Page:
The basic concept here is that semi-protection has proven to be a valuable tool, with very broad community support, which gives good editors more time to deal with serious issues because there is less random vandalism. Because the threshold to editing is still quite low for anyone who seriously wants to join the dialogue in an adult, NPOV [neutral point of view], responsible manner, I do not find any reason to hold back on some extended use of it.

Where once we had a commitment to open democracy, we now have a commitment to “making sure things are not excessively semi-protected.” Where once we had a commune, we now have a gated community, “policed” by “good editors.” So let’s pause and shed a tear for the old Wikipedia, the true Wikipedia. Rest in peace, dear child. You are now beyond the reach of vandals.

CORRECTION: Jimmy Wales informs me that in fact there was never a time when “anyone could edit anything on Wikipedia,” as I originally wrote. “There have always been restrictions on editing,” he says. I guess I made the mistake, as others may have as well, of taking literally Wikipedia’s slogan that it is “the free encyclopedia that anyone can edit.” I apologize for my error. I have revised two sentences in the second paragraph to correct it.

UPDATE: More here..

95 Comments

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95 Responses to The death of Wikipedia

  1. So vandalism = democracy? That’s like saying that giving the police force (wikipedians) handcuffs (semi-protection) is the same as stomping out the right to free speech. Wouldn’t you agree that it’s not the tools that limit free speech but how they are used? Declaring Wikipedia dead seems a bit premature.

  2. Nicolas –

    gah – I can’t tell which cheek, if either, you have your tongue in.

    While the term semi-protected shows Wales et al cringing from what needed to be done, it does not seem like an extreme compromise at all. Requiring one to have an ID registered for 4 days before he can begin editing, and that vandals can be banned from the site, is not really a retreat from open editing. You can edit. I can edit. While allowing vandals is a retreat from building an encyclopedia of any reliability at all.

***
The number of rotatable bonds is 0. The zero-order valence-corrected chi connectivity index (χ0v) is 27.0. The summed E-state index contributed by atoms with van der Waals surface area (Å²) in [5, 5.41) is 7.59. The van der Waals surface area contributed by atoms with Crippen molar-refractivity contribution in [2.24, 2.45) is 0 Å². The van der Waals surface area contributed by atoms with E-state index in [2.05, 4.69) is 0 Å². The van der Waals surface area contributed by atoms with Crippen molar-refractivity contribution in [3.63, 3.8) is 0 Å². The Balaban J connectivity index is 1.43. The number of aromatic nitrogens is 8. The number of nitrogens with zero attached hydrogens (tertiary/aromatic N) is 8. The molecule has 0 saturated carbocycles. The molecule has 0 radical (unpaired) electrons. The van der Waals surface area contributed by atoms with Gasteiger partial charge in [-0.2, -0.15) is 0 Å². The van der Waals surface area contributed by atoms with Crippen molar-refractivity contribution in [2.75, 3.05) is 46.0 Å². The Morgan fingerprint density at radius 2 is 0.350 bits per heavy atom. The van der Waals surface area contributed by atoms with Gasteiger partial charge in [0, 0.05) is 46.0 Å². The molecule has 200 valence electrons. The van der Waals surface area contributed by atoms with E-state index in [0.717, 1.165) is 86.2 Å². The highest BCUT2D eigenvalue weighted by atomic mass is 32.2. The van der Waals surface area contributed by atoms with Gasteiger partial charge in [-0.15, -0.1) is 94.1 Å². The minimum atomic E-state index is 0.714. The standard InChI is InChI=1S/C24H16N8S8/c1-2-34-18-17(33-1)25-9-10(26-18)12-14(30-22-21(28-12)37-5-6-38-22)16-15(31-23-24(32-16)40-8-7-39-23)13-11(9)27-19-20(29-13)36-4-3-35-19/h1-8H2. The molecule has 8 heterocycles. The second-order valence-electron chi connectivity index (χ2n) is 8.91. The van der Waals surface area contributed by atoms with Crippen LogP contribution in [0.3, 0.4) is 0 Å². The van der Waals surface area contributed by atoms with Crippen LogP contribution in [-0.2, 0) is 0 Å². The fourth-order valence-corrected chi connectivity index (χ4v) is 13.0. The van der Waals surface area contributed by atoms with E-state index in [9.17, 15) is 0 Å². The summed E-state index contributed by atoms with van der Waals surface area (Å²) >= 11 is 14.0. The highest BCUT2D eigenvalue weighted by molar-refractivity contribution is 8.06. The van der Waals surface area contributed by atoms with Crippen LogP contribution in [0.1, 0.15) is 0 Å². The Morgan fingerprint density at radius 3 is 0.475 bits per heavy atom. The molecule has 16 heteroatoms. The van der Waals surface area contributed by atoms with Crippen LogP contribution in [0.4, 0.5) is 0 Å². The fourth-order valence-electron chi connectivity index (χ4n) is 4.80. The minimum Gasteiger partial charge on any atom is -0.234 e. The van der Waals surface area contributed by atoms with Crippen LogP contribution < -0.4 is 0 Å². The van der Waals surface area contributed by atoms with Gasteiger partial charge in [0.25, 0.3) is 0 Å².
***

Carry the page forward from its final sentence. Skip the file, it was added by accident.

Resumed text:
BUT: The concept of Neutral Point of View is terrifying and I hate to see it rear its head. Does this mean I can’t edit the article on evolution because I believe it seems to be a valid theory? Who are the watchdogs of NPOV who will identify someone as a vandal? This is what needs to remain open if the wikipedia is to be, indeed, open.

  3. Nicholas, as a French…, your comments move away the very bad and sad perception I had about people in the US during these last years. I praise this renaissance of critical sense.

    Is Wikipedia going to be subscription (non free) services in the coming months… It looks so. How to make people work for free… A good lesson to all of us.

    Thierry

    http://www.itgnosis.com

  4. Nick,

    I think you’re overdoing your contrarian behaviour and seriously risk coming through as an attention-craver.

    Your analysis is very destructive and offers no suggestion for improvement – moreover it does not make for interesting, witty or even provocative reading.

    No digg.

  5. ah and speaking of trolling, consider the headline and lead paragraph of this very article… a pretty effective one it is too. got me to click through.

  6. DougHolton

    You should see what wikipedia would look like if it didn’t have any community policing or vandal protection.

    The same way any country would look like if it had zero laws or policing. That doesn’t mean a country is necessarily undemocratic if it does have rules and enforcement.

    One can debate though whether Wikipedia administrators are a little too proactive in fighting vandals sometimes, such as with its blocking of the use of any anonymous service such as Tor. But of course there are other, more open content sites out there. Perhaps wikipedia should add a more open area, for people who want to share information anonymously or for issues that are inherently controversial virtually impossible to accurately describe with wikipedia’s ‘neutral point of view’ (NPOV) policy.

  7. Regarding: “And the difference between Wikipedia and a conventionally edited publication is what exactly?”

    1) Zero payment to contributors (well, maybe that isn’t much of a difference, overall).